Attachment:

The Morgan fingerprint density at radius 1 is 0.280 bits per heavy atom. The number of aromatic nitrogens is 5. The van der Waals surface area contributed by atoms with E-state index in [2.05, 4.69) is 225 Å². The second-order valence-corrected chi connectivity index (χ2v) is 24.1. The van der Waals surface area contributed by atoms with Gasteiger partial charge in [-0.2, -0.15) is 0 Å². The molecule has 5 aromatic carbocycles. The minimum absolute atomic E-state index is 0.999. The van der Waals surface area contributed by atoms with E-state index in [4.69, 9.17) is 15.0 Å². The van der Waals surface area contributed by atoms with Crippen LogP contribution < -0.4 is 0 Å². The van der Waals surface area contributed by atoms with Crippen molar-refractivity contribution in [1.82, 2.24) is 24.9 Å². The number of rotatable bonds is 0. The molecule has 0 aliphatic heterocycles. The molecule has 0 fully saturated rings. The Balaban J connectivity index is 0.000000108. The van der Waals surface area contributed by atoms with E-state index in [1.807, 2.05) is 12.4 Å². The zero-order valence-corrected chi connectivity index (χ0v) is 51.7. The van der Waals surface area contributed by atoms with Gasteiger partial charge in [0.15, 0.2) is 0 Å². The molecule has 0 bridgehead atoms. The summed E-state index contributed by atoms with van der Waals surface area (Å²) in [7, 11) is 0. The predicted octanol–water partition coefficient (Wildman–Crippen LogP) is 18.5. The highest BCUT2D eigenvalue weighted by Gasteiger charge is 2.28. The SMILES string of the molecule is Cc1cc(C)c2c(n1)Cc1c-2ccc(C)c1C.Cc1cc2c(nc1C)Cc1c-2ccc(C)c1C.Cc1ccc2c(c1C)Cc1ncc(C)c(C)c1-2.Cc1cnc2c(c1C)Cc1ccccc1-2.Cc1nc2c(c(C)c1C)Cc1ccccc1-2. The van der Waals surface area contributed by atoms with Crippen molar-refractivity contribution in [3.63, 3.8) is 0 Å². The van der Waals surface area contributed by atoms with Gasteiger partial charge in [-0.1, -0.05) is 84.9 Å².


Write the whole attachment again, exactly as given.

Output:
The Morgan fingerprint density at radius 1 is 0.280 bits per heavy atom. The number of aromatic nitrogens is 5. The van der Waals surface area contributed by atoms with E-state index in [2.05, 4.69) is 225 Å². The second-order valence-corrected chi connectivity index (χ2v) is 24.1. The van der Waals surface area contributed by atoms with Gasteiger partial charge in [-0.2, -0.15) is 0 Å². The molecule has 5 aromatic carbocycles. The minimum absolute atomic E-state index is 0.999. The van der Waals surface area contributed by atoms with E-state index in [4.69, 9.17) is 15.0 Å². The van der Waals surface area contributed by atoms with Crippen LogP contribution < -0.4 is 0 Å². The van der Waals surface area contributed by atoms with Crippen molar-refractivity contribution in [1.82, 2.24) is 24.9 Å². The number of rotatable bonds is 0. The molecule has 0 aliphatic heterocycles. The molecule has 0 fully saturated rings. The Balaban J connectivity index is 0.000000108. The van der Waals surface area contributed by atoms with E-state index in [1.807, 2.05) is 12.4 Å². The zero-order valence-corrected chi connectivity index (χ0v) is 51.7. The van der Waals surface area contributed by atoms with Gasteiger partial charge in [0.15, 0.2) is 0 Å². The molecule has 0 bridgehead atoms. The summed E-state index contributed by atoms with van der Waals surface area (Å²) in [7, 11) is 0. The predicted octanol–water partition coefficient (Wildman–Crippen LogP) is 18.5. The highest BCUT2D eigenvalue weighted by Gasteiger charge is 2.28. The SMILES string of the molecule is Cc1cc(C)c2c(n1)Cc1c-2ccc(C)c1C.Cc1cc2c(nc1C)Cc1c-2ccc(C)c1C.Cc1ccc2c(c1C)Cc1ncc(C)c(C)c1-2.Cc1cnc2c(c1C)Cc1ccccc1-2.Cc1nc2c(c(C)c1C)Cc1ccccc1-2. The van der Waals surface area contributed by atoms with Crippen molar-refractivity contribution in [3.63, 3.8) is 0 Å². The van der Waals surface area contributed by atoms with Gasteiger partial charge in [-0.1, -0.05) is 84.9 Å².